Canada has a thriving franchise industry, and a Canadian franchise attorney Tony Wilson points out 3 advantages of franchise ownership;
- Training in the business model. "They're training you to use their
system; training is a huge component in franchising," Wilson says.
- Access to a trademark and brand advertising. "That's what franchisees should expect — to get the benefit of the brand."
- Joint purchasing power. "If you're in a buying group with 16 other
restaurants, you're going to get your food cheaper than if you're one
restaurant buying your product by yourself," Wilson explains.
Wilson recently wrote, "Buying a Franchise in Canada: Understanding And Negotiating Your Franchise Agreement." Some of the franchise laws in the book only apply to Canadian franchisors.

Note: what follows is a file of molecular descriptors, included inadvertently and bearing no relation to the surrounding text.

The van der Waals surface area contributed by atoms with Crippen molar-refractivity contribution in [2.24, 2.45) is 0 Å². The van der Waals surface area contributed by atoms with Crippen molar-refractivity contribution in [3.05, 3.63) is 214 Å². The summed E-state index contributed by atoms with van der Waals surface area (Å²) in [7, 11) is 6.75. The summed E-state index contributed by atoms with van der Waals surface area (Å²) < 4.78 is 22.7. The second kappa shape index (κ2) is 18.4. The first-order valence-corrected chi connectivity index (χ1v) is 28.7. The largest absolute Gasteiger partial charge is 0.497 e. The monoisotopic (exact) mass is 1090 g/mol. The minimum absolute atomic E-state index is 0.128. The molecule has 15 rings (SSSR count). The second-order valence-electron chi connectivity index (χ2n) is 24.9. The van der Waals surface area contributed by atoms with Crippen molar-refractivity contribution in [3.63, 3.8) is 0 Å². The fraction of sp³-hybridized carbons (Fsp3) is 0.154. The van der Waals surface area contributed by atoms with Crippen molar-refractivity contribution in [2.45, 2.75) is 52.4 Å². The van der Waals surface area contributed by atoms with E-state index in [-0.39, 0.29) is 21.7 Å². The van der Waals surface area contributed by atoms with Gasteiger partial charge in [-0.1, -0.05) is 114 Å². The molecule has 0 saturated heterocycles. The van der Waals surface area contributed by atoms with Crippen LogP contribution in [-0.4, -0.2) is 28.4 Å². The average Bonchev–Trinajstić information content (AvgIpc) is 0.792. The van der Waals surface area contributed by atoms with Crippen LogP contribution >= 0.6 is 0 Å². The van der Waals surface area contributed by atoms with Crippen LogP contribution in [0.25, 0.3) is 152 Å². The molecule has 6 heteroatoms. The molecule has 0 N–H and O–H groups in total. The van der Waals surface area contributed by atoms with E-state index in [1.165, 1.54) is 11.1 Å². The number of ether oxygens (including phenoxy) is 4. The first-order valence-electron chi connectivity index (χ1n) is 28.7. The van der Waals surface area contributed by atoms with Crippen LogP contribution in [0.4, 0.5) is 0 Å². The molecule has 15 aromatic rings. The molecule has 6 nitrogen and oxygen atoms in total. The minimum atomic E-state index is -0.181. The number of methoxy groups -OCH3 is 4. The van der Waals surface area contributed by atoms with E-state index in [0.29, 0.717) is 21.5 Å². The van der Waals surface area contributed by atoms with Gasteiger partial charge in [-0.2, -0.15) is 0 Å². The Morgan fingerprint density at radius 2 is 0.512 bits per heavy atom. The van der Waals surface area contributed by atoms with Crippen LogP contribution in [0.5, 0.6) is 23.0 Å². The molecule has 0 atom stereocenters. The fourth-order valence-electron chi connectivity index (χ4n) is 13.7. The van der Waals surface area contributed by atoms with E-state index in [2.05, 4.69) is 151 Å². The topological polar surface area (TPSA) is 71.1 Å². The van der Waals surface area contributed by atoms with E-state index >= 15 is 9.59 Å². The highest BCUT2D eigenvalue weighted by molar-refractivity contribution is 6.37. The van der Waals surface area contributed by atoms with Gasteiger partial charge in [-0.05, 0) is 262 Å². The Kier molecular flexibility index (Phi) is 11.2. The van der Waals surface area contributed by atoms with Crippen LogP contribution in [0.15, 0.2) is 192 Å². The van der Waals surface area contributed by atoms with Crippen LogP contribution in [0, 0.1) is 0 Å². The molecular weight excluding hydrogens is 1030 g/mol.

Wilson also said that "You never own the business, really. You're just renting it from somebody else." Article
If you have been reading my articles for awhile, you know that I am not a card-carrying member of the International Franchise Association, and that I show both the positive and the negative sides of franchising.
I must say that I totally disagree with Mr. Wilson's statement. You are not "renting a business," when you buy a franchise. You are buying a system, and if you are a good fit for that particular franchise concept, you go in with enough working capital, and you follow the plan, (Which you found out was a good one, because you did superb research) then you have a reasonably good chance of small business ownership success.
Renting a business? Great statement to increase readership of that article, but not true, Tony…
What do you think? Are you "renting a business" when you purchase a franchise?
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